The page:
By Sophia Kelley
I wasn’t thinking about sewer systems while I plodded painfully on one of my infrequent “runs” through the neighborhood. I jogged down by the little postage-stamp-sized park just to divert my thoughts from my gasping lungs and aching legs. (The “park” I’m referring to is basically a cul-de-sac at the end of Grand Street that leads directly to the East River. It is populated with a couple of benches and a little path.) Usually what catches the eye from any river spot in this area of Brooklyn is the view of the Manhattan skyline, but this time I noticed an enormous sign instead. The official city sign warns visitors of a “wet weather discharge point.” Unfortunately, I know what this means in plain English. Below the small cluster of benches, there must be a location where raw sewage occasionally flows into the East River. Yes, it still happens. Especially in the northeast, where combined sewer systems are the norm, major rainfall or snow melt can cause overflows. Before coming to EPA, I hadn’t realized how common such events could be. Running home I passed a half dozen high-rise residential buildings and wondered how many of the apartment dwellers know what happens to the river below them on a rainy day.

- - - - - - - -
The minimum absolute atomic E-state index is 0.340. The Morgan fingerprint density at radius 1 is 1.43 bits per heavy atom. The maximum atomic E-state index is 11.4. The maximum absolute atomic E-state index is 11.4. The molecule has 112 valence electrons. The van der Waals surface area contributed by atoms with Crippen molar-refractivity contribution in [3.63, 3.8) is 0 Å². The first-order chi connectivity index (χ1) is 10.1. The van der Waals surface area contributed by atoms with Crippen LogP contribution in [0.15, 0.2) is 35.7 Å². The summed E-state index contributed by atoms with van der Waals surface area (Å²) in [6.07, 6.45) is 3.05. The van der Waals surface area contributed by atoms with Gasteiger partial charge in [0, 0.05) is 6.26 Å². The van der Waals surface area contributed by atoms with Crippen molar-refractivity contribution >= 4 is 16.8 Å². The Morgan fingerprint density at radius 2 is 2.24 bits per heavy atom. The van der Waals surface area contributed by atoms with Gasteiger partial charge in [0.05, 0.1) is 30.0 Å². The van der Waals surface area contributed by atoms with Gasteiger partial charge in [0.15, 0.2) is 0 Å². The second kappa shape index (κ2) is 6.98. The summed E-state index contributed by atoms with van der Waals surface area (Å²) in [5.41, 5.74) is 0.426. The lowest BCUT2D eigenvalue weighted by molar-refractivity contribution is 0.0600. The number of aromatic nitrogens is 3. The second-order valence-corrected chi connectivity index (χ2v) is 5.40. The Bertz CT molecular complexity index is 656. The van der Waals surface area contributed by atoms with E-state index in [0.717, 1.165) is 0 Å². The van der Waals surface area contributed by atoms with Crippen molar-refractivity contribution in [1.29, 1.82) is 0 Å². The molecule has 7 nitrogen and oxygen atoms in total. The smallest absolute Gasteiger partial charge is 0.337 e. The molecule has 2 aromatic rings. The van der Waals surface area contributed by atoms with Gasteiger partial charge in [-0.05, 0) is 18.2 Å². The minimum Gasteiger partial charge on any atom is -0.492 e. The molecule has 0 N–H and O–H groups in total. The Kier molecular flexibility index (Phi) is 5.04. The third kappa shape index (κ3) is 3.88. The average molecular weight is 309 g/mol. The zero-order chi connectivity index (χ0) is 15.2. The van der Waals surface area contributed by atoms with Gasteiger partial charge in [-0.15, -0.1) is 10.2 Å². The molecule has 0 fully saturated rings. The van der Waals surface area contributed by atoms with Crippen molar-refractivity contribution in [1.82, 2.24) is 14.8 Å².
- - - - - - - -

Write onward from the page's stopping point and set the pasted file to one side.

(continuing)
About the author: Sophia Kelley is a public affairs specialist in New York City. She has been working and writing for EPA since 2009.
Editor’s Note: The opinions expressed in Greenversations are those of the author. They do not reflect EPA policy, endorsement, or action, and EPA does not verify the accuracy or science of the contents of the blog.